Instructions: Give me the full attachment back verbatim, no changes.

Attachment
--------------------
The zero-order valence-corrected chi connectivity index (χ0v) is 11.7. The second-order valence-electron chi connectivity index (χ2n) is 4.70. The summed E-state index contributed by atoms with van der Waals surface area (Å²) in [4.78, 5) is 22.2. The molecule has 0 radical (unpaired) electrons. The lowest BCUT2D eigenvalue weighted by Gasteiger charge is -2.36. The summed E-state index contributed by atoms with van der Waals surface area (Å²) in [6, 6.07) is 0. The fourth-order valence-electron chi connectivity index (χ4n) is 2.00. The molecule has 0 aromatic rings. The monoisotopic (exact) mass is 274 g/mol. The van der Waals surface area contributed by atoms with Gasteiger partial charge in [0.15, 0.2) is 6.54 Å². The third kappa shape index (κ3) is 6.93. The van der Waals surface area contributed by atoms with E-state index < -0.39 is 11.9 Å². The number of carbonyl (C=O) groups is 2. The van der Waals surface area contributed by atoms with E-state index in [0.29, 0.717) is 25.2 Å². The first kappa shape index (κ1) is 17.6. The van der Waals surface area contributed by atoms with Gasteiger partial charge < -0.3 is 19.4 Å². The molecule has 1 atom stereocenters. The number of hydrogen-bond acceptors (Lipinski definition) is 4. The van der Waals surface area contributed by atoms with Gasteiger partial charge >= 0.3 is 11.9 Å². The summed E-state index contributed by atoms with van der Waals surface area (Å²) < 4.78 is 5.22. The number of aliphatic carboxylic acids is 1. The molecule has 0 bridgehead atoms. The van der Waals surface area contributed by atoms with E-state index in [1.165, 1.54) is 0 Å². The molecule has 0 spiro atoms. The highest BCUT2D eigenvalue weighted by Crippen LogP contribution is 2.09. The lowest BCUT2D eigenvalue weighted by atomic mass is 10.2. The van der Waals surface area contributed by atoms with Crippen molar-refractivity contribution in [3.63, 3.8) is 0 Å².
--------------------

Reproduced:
The zero-order valence-corrected chi connectivity index (χ0v) is 11.7. The second-order valence-electron chi connectivity index (χ2n) is 4.70. The summed E-state index contributed by atoms with van der Waals surface area (Å²) in [4.78, 5) is 22.2. The molecule has 0 radical (unpaired) electrons. The lowest BCUT2D eigenvalue weighted by Gasteiger charge is -2.36. The summed E-state index contributed by atoms with van der Waals surface area (Å²) in [6, 6.07) is 0. The fourth-order valence-electron chi connectivity index (χ4n) is 2.00. The molecule has 0 aromatic rings. The monoisotopic (exact) mass is 274 g/mol. The van der Waals surface area contributed by atoms with Gasteiger partial charge in [0.15, 0.2) is 6.54 Å². The third kappa shape index (κ3) is 6.93. The van der Waals surface area contributed by atoms with E-state index < -0.39 is 11.9 Å². The number of carbonyl (C=O) groups is 2. The van der Waals surface area contributed by atoms with E-state index in [0.29, 0.717) is 25.2 Å². The first kappa shape index (κ1) is 17.6. The van der Waals surface area contributed by atoms with Gasteiger partial charge < -0.3 is 19.4 Å². The molecule has 1 atom stereocenters. The number of hydrogen-bond acceptors (Lipinski definition) is 4. The van der Waals surface area contributed by atoms with Gasteiger partial charge >= 0.3 is 11.9 Å². The summed E-state index contributed by atoms with van der Waals surface area (Å²) < 4.78 is 5.22. The number of aliphatic carboxylic acids is 1. The molecule has 0 bridgehead atoms. The van der Waals surface area contributed by atoms with E-state index in [1.165, 1.54) is 0 Å². The molecule has 0 spiro atoms. The highest BCUT2D eigenvalue weighted by Crippen LogP contribution is 2.09. The lowest BCUT2D eigenvalue weighted by atomic mass is 10.2. The van der Waals surface area contributed by atoms with Crippen molar-refractivity contribution in [3.63, 3.8) is 0 Å².